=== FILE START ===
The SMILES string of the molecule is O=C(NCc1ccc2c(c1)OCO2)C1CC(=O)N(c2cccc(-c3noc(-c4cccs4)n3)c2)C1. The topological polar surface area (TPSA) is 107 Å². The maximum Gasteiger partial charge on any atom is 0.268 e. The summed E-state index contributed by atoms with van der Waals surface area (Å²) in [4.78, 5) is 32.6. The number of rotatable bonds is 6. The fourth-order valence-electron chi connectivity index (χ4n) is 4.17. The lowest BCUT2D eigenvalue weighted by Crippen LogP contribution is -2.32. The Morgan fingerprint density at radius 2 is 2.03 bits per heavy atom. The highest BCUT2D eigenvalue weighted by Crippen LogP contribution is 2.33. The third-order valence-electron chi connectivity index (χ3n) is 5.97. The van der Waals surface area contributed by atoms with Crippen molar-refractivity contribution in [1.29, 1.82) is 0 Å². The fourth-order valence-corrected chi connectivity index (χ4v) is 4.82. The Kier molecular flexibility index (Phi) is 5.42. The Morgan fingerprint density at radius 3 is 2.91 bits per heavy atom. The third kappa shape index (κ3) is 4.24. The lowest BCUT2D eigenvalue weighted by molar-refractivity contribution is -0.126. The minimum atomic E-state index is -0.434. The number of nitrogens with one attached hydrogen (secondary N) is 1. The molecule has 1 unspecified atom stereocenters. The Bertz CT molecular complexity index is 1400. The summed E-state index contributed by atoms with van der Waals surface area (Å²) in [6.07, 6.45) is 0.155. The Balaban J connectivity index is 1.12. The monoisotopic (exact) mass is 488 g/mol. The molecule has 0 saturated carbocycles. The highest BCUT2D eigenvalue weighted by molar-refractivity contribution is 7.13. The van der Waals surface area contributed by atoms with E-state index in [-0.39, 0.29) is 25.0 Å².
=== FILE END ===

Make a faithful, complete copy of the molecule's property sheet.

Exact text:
The SMILES string of the molecule is O=C(NCc1ccc2c(c1)OCO2)C1CC(=O)N(c2cccc(-c3noc(-c4cccs4)n3)c2)C1. The topological polar surface area (TPSA) is 107 Å². The maximum Gasteiger partial charge on any atom is 0.268 e. The summed E-state index contributed by atoms with van der Waals surface area (Å²) in [4.78, 5) is 32.6. The number of rotatable bonds is 6. The fourth-order valence-electron chi connectivity index (χ4n) is 4.17. The lowest BCUT2D eigenvalue weighted by Crippen LogP contribution is -2.32. The Morgan fingerprint density at radius 2 is 2.03 bits per heavy atom. The highest BCUT2D eigenvalue weighted by Crippen LogP contribution is 2.33. The third-order valence-electron chi connectivity index (χ3n) is 5.97. The van der Waals surface area contributed by atoms with Crippen molar-refractivity contribution in [1.29, 1.82) is 0 Å². The fourth-order valence-corrected chi connectivity index (χ4v) is 4.82. The Kier molecular flexibility index (Phi) is 5.42. The Morgan fingerprint density at radius 3 is 2.91 bits per heavy atom. The third kappa shape index (κ3) is 4.24. The lowest BCUT2D eigenvalue weighted by molar-refractivity contribution is -0.126. The minimum atomic E-state index is -0.434. The number of nitrogens with one attached hydrogen (secondary N) is 1. The molecule has 1 unspecified atom stereocenters. The Bertz CT molecular complexity index is 1400. The summed E-state index contributed by atoms with van der Waals surface area (Å²) in [6.07, 6.45) is 0.155. The Balaban J connectivity index is 1.12. The monoisotopic (exact) mass is 488 g/mol. The molecule has 0 saturated carbocycles. The highest BCUT2D eigenvalue weighted by molar-refractivity contribution is 7.13. The van der Waals surface area contributed by atoms with E-state index in [-0.39, 0.29) is 25.0 Å².